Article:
Note: Sample below may appear distorted but all corresponding word document files contain proper formattingExcerpt from Term Paper:
Committee of Public Administrators in Criminal Justice
This report summarizes my experiences and impressions resulting from my month-long visit to the World State, primarily the city of London. My escort, Bernard Marx, introduced me to all aspects of their society and took me through the life of a person born into their world from the moment of their creation in the Central London Hatchery to their deaths in the Park Lane Hospital for the Dying. He introduced me to the characteristics of the social state including the social classes, how children are raised, how people make a living, the scientific advancements of their world, and the social results of the application of these advancements. In particular, the society has been significantly affected by the use of conditioning of their young and the widespread legal use of a drug called soma. The motto of the World State is "Community, Identity, and Stability" and it should be noted that there is no more war, crime, or poverty. So it does appear to that the motto has been achieved. Although this has happened at great cost to important values, such as the family unit, and individual rights and freedoms, such as individual choice and possibility of achievement, that are available and dearly prized here in the United States of America in 2002.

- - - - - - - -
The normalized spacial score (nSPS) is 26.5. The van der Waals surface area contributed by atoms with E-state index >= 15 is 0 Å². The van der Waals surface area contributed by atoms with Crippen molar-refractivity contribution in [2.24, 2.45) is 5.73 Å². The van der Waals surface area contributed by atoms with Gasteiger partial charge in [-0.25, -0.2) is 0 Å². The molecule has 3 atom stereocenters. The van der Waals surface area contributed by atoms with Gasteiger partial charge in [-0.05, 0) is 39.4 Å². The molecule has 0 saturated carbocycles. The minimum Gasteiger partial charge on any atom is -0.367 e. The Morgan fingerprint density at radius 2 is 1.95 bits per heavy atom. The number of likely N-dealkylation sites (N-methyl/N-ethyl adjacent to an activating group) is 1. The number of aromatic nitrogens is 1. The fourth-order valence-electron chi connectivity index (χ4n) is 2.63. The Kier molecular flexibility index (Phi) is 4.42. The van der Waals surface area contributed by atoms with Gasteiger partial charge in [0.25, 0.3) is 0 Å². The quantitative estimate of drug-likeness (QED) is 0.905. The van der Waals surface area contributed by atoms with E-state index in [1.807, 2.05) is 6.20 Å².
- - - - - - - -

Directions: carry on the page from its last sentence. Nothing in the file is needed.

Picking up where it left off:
Mr. Marx introduced me to the science of the World State by taking me to the Central London Hatchery (Huxley, 1-11). Here, the state has taken over the parenting function and children are no longer born to women. In fact, the whole idea of mothers and fathers is considered scandalous and shameful. Instead, the children are grown from egg and sperm donations in artificial environments. The World State has taken this control even one step further, as the offspring are altered during the development process at several steps. The first of these involves the Bokanovsky process, where the dividing eggs are arrested during cell division. This produces multiple buds from the egg where each can be grown into a human that is identical to those that budded from the same fertilized egg (4). Thus, up to 96 identical persons can be produced from one egg. Mr. Marx emphasized that this process of producing groups of identical persons was an important part the stability of the society, as it was mass production applied to the human, especially useful for the production of large numbers of lower class workers.